When sampling social media data, you will need to make a series of decisions that will progressively narrow the data set, especially when sampling data on a topic that is likely to have generated a very large number of responses. Otherwise you will end up with more data than you can handle. At the same time, you will need to achieve a diversity of relevant data so that you can obtain insights into the different ways in which your specific topic is discussed in these online forums. Make notes about each decision that you make and the rationale for each decision. If you were to analyse the data and then write up your research, you would need to provide an account of your data collection strategy. It can be difficult to reconstruct that in retrospect so keep detailed notes about it as you go.
The first practical thing you need to do is to decide which online newspaper discussion forums you are going to use as data sources. In the case of data on resistance to anti-Covid-19 measures, you may wish to focus on newspapers that are based in the country where you are doing the research (comments in online discussion forums may of course be made by anyone anywhere in the world), that have the strongest online presence in terms of number of daily visitors, that allow readers to comment on articles, and that allow you to view comments without payment. In the UK, that would mean sampling from The Mail Online, The Sun, The Daily Mirror and The Guardian. Those outlets also differ in terms of their political tone and are likely to attract different readerships. Hence, sampling from each of them is likely to produce a diversity of comments in terms of tone and outlook.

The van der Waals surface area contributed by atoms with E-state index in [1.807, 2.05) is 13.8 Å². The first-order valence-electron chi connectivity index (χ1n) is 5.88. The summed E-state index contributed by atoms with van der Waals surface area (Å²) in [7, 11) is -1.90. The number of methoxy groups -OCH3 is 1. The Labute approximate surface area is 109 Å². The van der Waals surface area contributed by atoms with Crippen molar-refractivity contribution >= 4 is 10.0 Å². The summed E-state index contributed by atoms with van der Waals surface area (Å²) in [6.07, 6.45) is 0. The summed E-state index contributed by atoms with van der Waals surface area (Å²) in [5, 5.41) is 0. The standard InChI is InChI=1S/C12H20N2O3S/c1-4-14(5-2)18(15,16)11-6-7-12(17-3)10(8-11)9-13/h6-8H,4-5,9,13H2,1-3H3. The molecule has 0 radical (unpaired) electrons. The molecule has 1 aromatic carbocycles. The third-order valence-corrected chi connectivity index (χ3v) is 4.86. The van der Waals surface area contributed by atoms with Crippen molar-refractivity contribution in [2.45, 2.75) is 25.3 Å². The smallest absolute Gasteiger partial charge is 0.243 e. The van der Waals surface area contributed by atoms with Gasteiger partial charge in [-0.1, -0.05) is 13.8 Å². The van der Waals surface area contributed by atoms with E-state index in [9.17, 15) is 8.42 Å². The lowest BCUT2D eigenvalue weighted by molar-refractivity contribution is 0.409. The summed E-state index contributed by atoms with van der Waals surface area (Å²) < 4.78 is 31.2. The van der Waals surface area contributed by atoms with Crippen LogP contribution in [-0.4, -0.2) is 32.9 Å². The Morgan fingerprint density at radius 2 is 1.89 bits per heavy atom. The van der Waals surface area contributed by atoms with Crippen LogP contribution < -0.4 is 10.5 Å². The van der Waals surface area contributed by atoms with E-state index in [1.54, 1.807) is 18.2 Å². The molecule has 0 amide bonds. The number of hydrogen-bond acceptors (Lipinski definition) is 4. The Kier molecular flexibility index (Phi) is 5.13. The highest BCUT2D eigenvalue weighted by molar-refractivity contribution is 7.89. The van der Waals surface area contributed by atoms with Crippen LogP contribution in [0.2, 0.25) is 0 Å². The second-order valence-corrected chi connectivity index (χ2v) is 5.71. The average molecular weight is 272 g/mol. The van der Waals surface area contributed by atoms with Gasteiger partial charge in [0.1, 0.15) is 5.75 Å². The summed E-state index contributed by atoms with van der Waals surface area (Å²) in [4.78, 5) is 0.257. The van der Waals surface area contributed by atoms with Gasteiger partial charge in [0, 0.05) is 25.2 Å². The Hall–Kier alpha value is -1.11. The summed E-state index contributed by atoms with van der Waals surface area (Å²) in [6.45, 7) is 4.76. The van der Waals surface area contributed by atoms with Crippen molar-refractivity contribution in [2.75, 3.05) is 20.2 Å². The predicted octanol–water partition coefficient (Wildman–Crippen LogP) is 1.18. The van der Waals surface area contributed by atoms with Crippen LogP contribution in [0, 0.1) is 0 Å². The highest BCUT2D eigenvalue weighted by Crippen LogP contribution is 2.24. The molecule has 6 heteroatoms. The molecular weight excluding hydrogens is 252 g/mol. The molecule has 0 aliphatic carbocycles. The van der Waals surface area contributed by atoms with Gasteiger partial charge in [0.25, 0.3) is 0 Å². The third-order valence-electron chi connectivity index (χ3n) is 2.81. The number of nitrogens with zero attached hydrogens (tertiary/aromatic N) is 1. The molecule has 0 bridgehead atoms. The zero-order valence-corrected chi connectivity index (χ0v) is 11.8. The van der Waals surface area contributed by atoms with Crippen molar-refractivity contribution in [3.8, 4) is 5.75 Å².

Next you need to search for articles in the online version of those newspapers that relate explicitly to resistance to anti-Covid-19 measures, using appropriate search terms. You may wish to limit your search to time periods when this topic was particularly pertinent, such as the days preceding and following the introduction of or changes in anti-Covid-19 measures. Alternatively, you might decide to sample in a more random way. For example, you could search for relevant articles that were published on the first day of each month during the Covid-19 pandemic. Note that, although you are searching for articles, those articles will not be part of your data set. Instead your data will be drawn from the comments made by readers in response to the articles.